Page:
It’s the most common cause of life-threatening infection in newborns, affecting as many as 1,000 babies every year.
Group B Streptococcus is a normal bacterium carried, mostly harmlessly, by 30 per cent of adults. But when carried by pregnant women it can pass to the baby during labour – sometimes leading to devastating consequences, including blood infection, pneumonia, meningitis, disability and, tragically, even death.
In the UK its incidence is on the rise, with so-called GBS infection in newborns increasing by 32 per cent in less than ten years.
Yet there is no routine test for the infection among mothers-to-be in Britain, meaning, say campaigners, that hundreds of preventable cases go untreated.
Most pregnant women have, in fact, never heard of GBS.
Now, according to the charity Group B Strep Support (GBSS), routine screening is the only way to stop the rising incidence of the potentially devastating infection.
Professor Philip Steer, consultant obstetrician at Chelsea & Westminster Hospital and chair of the GBSS medical advisory panel, said: “Group B Strep infection is the commonest infection complicating labour and the newborn period, and the evidence is that in the UK the problem is increasing, affecting up to as many as 1,000 babies and their families per year. For too many, the complication is fatal.”
He said there is “compelling evidence” that, in other countries where routine screening of mothers at 35 to 37 weeks gestation has been introduced there have been “reductions of four fifths or more in the rate of infections due to GBS”.
In the UK, a lack of studies proving effectiveness of routine screening has led to the National Screening Committee declining to advise the practice.
Rather, the current strategy – introduced by the Royal College of Obstetricians & Gynaecologists in 2003 - uses “risk factors” to identify which women to offer preventative intravenous antibiotics during labour.
These risk factors are: the mother being known to carry GBS during the current pregnancy, or having a GBS urinary tract infection during the current pregnancy; a previous sibling who developed the infection; labour starting or waters breaking more than 18 hours before delivery starting; waters breaking before 37 weeks; and the mother having a fever in labour.
However GBSS campaigners insist the current strategy is “failing to halt the increase in reported cases,” adding that in countries that have introduced routine testing of pregnant women with preventative medicine given to identified carriers, there have been dramatic falls in reported cases – by more than 80 per cent in the USA, Spain and Australia.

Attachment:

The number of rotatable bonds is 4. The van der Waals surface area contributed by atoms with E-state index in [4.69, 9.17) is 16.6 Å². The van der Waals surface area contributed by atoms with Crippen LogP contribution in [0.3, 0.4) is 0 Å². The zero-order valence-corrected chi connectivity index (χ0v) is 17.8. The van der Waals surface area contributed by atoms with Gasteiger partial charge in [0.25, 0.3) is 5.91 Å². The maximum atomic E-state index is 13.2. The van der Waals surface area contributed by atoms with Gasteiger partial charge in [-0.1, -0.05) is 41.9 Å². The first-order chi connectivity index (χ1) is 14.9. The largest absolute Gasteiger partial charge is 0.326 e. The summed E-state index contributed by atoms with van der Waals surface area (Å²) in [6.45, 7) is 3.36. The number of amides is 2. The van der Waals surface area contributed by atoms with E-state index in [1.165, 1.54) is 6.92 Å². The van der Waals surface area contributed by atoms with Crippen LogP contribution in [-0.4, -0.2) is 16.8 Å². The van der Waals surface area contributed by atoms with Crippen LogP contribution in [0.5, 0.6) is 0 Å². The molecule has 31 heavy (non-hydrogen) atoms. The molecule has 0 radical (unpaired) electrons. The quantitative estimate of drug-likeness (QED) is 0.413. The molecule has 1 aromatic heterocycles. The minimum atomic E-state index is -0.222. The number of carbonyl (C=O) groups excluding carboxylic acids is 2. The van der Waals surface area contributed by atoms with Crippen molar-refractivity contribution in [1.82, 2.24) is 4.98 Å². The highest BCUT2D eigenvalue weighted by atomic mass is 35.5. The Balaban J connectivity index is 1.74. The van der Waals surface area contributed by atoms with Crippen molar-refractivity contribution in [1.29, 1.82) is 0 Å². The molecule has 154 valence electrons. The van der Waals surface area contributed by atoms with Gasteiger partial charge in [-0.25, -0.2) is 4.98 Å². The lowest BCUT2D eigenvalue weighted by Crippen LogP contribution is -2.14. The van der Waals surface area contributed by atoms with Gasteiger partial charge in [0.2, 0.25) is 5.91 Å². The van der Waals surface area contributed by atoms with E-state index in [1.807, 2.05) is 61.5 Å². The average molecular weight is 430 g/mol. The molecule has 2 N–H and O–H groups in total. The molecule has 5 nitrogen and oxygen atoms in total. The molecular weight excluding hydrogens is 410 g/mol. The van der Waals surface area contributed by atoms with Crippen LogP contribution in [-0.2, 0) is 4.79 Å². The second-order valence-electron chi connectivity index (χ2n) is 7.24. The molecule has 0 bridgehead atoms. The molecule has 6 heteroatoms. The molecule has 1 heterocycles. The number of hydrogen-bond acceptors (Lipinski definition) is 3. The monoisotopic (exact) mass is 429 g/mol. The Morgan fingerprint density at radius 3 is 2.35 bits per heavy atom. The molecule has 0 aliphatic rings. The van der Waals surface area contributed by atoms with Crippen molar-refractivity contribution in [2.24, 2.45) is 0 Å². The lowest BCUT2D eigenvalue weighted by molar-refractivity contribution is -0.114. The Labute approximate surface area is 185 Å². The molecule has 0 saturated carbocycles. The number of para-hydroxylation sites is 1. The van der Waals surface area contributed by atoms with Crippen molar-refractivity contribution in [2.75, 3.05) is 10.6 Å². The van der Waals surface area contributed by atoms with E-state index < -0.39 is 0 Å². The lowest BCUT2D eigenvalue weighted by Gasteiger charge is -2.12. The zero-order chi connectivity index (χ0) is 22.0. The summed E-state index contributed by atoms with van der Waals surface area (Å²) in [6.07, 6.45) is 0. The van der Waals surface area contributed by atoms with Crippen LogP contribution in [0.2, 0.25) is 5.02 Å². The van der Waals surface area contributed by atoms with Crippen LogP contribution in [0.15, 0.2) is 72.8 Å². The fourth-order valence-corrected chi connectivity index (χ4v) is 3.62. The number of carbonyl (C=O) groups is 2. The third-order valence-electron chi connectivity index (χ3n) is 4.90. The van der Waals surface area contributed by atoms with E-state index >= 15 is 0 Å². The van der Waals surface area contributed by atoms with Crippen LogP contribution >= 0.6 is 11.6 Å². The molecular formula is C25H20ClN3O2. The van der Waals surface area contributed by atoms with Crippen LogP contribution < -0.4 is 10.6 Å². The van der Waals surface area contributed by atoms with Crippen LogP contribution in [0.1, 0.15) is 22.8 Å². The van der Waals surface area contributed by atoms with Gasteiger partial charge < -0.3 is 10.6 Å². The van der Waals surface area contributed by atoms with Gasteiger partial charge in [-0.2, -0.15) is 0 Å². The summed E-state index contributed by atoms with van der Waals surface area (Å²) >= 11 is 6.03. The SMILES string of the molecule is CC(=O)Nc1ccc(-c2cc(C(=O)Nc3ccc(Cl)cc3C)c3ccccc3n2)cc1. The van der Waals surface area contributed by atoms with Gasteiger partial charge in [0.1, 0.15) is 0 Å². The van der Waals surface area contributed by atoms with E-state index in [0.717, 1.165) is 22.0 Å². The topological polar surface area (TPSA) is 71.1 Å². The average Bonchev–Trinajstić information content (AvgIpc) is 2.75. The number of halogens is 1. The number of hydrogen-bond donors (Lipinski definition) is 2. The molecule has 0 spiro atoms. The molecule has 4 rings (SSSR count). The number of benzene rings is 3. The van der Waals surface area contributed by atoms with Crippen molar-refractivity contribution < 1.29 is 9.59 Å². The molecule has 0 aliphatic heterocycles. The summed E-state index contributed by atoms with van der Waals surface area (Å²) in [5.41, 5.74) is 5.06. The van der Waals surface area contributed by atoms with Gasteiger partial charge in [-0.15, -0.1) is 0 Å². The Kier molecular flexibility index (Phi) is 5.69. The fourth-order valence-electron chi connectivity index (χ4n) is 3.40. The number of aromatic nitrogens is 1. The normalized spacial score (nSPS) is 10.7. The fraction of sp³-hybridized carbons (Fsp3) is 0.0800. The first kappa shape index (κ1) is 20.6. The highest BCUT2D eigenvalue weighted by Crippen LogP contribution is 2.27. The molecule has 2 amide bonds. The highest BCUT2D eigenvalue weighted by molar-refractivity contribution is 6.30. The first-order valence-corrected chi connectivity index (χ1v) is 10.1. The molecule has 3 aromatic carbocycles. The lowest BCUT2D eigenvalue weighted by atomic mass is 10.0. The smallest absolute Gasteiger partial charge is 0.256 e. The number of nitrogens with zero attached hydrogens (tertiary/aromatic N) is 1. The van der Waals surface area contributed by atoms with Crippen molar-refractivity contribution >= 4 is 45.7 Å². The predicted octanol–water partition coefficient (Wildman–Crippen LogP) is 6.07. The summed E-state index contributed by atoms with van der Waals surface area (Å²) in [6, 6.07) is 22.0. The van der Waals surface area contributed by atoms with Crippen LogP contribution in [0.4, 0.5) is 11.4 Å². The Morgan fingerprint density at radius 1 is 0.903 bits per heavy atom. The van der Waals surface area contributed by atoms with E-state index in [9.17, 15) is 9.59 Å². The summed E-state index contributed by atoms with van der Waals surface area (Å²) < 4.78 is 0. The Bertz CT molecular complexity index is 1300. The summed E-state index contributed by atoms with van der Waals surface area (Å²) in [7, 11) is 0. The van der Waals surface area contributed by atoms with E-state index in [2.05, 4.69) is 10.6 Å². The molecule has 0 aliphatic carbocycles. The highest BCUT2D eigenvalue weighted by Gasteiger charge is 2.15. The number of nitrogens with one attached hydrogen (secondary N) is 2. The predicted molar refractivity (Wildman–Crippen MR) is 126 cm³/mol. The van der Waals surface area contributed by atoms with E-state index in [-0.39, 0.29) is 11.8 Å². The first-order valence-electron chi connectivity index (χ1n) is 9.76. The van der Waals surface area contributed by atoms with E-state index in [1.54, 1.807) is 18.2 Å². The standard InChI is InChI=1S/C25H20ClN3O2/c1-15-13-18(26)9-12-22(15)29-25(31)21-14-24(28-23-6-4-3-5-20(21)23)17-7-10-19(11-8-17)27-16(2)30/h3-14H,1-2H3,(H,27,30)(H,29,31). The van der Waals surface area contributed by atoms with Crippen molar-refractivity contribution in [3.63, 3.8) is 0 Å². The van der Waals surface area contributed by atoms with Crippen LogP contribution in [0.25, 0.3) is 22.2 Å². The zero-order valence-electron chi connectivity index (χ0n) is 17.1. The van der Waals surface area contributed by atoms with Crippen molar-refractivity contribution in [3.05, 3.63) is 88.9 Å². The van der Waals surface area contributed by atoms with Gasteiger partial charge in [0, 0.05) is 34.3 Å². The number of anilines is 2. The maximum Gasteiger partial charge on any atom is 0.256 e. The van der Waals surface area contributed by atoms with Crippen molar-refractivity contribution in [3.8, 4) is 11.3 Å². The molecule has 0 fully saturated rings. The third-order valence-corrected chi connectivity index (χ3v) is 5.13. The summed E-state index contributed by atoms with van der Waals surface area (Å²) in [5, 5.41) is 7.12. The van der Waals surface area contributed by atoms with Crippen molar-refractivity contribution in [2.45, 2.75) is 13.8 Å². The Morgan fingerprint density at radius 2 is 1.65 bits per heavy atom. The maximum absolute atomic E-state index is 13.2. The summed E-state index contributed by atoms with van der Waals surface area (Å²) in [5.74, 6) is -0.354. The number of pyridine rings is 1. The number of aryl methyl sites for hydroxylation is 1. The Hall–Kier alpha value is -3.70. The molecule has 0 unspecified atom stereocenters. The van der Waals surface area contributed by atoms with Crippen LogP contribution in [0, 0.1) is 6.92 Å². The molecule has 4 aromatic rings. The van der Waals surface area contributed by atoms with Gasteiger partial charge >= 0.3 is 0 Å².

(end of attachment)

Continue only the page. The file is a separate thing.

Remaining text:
A recent survey also suggests women in the UK would welcome routine testing in later pregnancy, with 92 per cent of young women saying information about group B Strep should be routinely given to pregnant women – and that a routine test should be provided.
Some 95 per cent of young women said women carrying group B Strep should be offered intravenous antibiotics in labour, and 89 per cent said they would “definitely or probably” agree to intravenous antibiotics in labour if they were found to be carrying group B Strep.
TV GP Dr Chris Steel said: “At present there is no national testing for group B Strep in pregnancy. The tests that are done are not designed to detect GBS and give a high level of falsely negative results, meaning women think they are free from GBS when they are not. Tests are available for GBS, which pose no risk to mother or baby, but they are currently only available privately. They should be offered on the NHS.”
Charlotte Cheshire, from Telford, mother to one-year-old Adam, has told how the consequences of group B Strep infection can be “devastating”.
“When my son Adam was born in March 2011 he appeared a healthy little boy. However, by the morning after his birth he was grunting and not feeding and the staff realised something was wrong,” she said.
“Adam stopped breathing, began to have seizures and was running a high fever. He was placed on a cocktail of antibiotics while the staff confirmed the diagnosis of group B Strep infection. We were told he was not expected to live and, if he did survive, he could be severely disabled.”
Following three weeks in intensive care, Adam did, happily, survive – but will require intensive monitoring throughout his childhood and has been left with severe hearing damage and sight problems.
Cheshire adds: “All this could have been averted – if I’d had a sensitive GBS test late in pregnancy, it would almost definitely have found GBS and, with antibiotics from the start of labour, Adam could have been protected.
“I am Canadian and if I had chosen to have Adam in my native country, sensitive testing for GBS is routine as it is in many other western and European countries and we could have avoided the distress, trauma and consequences of GBS infection.”
A petition recently launched by GBSS calls on the Government to tell women about group B Strep during pregnancy and offer them screening. See http://epetitions.direct.gov.uk/petitions/4854 for details.